Our Ride Out Recession Alliance (RORA) is working hard to come up with solutions to prevent the loss of jobs in the wake of the Covid-19 pandemic.
The headlines have been filled with announcements of redundancies and axed jobs but up until now the unemployment rate has remained at around four per cent as it tends to lag behind an economic downturn – the UK officially went into a recession last month.
That’s why figures released today by the BBC are an important indication of the impact on the jobs market.
So, with unemployment projected by the @bankofengland and @OBR_UK to rise sharply this Autumn, and some data already pointing toward this trend, further policy action is needed to limit the scale of Britain’s jobs crisis, particularly in hard-hit sectors of the economy. pic.twitter.com/aLs1mbWO0i
— Resolution Foundation (@resfoundation) September 8, 2020
Obtained from a Freedom of Information request, the national broadcaster reported that the British firms planned 300,000 redundancies in June and July with 1,784 companies looking to slash 150,000 jobs in July.
This followed on from 1,888 employers eyeing up 156,000 jobs to be made redundant in June as people were forced to stay home in lockdown, battering the high street and hospitality and retail industries.
During this time, the government paid wages to protect 9.6 million jobs through the furlough scheme. They also forked out billions in loans and grant to prevent businesses for going under.
There are currently around 2,000 Big Issue sellers working hard on the streets each week.
A government spokesperson said: “We are also creating new roles for young people with our Kickstart scheme, creating incentives for training and apprenticeships, and supporting and protecting jobs in the tourism and hospitality sectors through our VAT cut and last month’s Eat Out to Help Out scheme.”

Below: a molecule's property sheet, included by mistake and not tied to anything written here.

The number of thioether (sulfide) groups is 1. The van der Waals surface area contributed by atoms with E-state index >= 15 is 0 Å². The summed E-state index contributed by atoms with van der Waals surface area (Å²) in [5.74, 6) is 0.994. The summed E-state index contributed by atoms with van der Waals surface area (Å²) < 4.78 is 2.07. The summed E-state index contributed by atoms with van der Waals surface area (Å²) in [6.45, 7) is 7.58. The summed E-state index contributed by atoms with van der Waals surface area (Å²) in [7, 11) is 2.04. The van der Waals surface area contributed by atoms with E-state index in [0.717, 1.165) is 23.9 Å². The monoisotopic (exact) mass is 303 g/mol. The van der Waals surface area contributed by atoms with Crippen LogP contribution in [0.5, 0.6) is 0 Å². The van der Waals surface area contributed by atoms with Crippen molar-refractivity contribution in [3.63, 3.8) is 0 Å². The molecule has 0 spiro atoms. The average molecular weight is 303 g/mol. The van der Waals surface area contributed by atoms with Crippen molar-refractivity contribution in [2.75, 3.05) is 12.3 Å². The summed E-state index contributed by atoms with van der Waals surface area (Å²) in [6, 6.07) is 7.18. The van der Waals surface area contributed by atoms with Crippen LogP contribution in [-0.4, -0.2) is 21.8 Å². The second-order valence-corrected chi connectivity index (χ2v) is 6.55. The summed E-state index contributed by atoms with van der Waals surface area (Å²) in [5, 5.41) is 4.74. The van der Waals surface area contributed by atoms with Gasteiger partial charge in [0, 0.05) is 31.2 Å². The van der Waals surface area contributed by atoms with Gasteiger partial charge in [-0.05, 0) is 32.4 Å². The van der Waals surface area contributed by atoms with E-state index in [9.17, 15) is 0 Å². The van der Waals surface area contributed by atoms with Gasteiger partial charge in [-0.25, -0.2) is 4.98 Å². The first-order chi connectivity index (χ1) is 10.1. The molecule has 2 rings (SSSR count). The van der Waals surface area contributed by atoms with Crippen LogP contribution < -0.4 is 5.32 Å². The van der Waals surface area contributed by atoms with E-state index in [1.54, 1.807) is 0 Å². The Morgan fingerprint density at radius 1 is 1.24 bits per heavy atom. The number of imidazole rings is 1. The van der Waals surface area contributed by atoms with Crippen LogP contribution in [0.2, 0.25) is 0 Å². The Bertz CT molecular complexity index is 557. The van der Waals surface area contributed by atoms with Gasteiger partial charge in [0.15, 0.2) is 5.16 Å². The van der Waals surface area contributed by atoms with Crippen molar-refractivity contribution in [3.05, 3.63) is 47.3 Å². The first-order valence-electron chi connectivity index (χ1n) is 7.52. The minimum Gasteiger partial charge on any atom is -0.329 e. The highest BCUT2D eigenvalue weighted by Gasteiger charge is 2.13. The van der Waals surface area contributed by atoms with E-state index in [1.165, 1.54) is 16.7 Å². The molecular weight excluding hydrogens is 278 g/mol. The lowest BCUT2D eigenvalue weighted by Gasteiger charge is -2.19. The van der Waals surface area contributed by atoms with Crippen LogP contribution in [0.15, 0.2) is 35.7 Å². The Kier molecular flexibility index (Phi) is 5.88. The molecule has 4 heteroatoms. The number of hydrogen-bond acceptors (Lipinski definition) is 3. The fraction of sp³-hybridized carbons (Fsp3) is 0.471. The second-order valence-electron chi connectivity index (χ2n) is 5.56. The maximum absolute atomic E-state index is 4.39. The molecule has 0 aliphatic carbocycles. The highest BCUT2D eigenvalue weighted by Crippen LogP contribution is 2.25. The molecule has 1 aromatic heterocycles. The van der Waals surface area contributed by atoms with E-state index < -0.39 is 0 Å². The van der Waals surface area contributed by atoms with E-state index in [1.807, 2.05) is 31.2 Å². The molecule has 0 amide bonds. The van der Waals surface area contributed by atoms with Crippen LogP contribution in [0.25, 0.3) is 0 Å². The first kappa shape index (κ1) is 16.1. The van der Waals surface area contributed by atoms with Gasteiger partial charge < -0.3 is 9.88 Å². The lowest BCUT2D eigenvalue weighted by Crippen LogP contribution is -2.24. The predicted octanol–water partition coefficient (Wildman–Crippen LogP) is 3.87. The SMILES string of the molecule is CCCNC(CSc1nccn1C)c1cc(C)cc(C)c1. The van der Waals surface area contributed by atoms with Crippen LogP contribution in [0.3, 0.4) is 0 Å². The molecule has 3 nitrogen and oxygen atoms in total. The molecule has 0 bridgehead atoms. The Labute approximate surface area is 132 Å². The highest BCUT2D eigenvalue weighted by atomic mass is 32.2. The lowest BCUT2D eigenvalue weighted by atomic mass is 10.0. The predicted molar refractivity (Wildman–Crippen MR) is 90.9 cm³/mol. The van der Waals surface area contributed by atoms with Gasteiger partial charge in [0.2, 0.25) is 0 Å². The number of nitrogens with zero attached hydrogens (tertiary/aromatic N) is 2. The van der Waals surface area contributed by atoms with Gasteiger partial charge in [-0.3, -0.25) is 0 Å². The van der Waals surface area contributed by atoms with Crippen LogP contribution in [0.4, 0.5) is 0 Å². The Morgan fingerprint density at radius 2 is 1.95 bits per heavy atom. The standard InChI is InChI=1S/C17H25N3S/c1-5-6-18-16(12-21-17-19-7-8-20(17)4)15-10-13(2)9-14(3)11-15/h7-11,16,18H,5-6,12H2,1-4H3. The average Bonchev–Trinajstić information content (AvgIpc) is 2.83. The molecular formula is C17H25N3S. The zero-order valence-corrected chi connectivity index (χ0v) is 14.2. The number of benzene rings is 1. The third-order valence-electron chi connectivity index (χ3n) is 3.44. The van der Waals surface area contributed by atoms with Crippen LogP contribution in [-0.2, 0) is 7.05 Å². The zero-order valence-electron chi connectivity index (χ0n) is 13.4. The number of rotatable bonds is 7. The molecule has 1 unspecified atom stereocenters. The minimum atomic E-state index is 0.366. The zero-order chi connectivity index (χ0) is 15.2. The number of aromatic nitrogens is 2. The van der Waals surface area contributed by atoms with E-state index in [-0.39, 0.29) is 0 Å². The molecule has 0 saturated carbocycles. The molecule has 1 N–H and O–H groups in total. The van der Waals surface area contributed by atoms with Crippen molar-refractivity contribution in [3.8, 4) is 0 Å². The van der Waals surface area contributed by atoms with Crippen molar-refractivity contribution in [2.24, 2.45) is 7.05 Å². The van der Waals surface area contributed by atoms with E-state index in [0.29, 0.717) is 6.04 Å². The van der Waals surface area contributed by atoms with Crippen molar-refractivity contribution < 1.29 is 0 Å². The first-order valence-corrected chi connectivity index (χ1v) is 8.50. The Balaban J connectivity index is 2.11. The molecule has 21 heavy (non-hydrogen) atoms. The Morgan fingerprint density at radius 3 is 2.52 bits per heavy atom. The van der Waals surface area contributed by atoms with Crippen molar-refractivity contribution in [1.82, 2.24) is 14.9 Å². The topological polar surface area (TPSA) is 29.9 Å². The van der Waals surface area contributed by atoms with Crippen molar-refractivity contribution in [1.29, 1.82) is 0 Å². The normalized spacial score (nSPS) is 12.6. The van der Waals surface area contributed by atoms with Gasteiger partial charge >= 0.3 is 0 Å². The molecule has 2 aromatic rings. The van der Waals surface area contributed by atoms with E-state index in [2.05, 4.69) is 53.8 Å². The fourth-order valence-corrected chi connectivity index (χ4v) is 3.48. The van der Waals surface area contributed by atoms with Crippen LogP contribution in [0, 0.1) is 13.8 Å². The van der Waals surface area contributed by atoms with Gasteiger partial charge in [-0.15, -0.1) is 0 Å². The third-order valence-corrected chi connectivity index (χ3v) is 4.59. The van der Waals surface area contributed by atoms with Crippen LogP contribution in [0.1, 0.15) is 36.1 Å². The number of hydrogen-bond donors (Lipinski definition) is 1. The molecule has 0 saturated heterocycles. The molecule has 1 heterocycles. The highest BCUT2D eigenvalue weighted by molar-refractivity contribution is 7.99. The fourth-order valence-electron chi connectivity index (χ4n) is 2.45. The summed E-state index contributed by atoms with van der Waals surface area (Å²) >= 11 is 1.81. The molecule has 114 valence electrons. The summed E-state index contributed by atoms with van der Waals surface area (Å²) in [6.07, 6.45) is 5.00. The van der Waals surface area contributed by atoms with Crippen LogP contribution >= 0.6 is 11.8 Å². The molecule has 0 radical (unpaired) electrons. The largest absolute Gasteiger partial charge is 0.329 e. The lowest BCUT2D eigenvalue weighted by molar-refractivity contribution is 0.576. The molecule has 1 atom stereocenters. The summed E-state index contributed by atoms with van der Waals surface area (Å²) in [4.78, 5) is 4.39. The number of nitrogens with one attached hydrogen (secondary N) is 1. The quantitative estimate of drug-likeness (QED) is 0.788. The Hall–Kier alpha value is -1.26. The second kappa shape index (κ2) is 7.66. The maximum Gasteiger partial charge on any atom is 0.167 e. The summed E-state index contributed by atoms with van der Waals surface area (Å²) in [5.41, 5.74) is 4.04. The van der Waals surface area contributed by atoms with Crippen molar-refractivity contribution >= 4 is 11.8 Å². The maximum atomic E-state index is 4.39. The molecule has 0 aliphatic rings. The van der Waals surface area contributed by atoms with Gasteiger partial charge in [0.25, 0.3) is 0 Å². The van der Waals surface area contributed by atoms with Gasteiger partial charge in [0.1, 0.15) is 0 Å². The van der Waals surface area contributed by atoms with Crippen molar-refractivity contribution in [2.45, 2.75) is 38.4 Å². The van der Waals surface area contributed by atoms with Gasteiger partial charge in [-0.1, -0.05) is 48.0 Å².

But the BBC figures highlight the scale of the challenge that ministers face to prevent an unemployment crisis.
Commenting on the BBC’s figures, Nye Cominetti, senior economist at the Resolution Foundation think tank, said: “The reason this data is so useful is that all our other official data is coming through with a time lag.
“This puts policy makers in a really challenging situation. The main government support schemes are coming to an end, but in terms of the official data, we still don’t know how big the jobs crisis is, or where we’re heading as we move into the autumn.”
The Big Issue is committed to doing everything it can to protect jobs, working alongside RORA partners Shelter, Nationwide Foundation, Unilever and many more to come up with plans to keep people in work. We need your ideas too. Tell us your experiences, ideas and plans at firstname.lastname@example.org.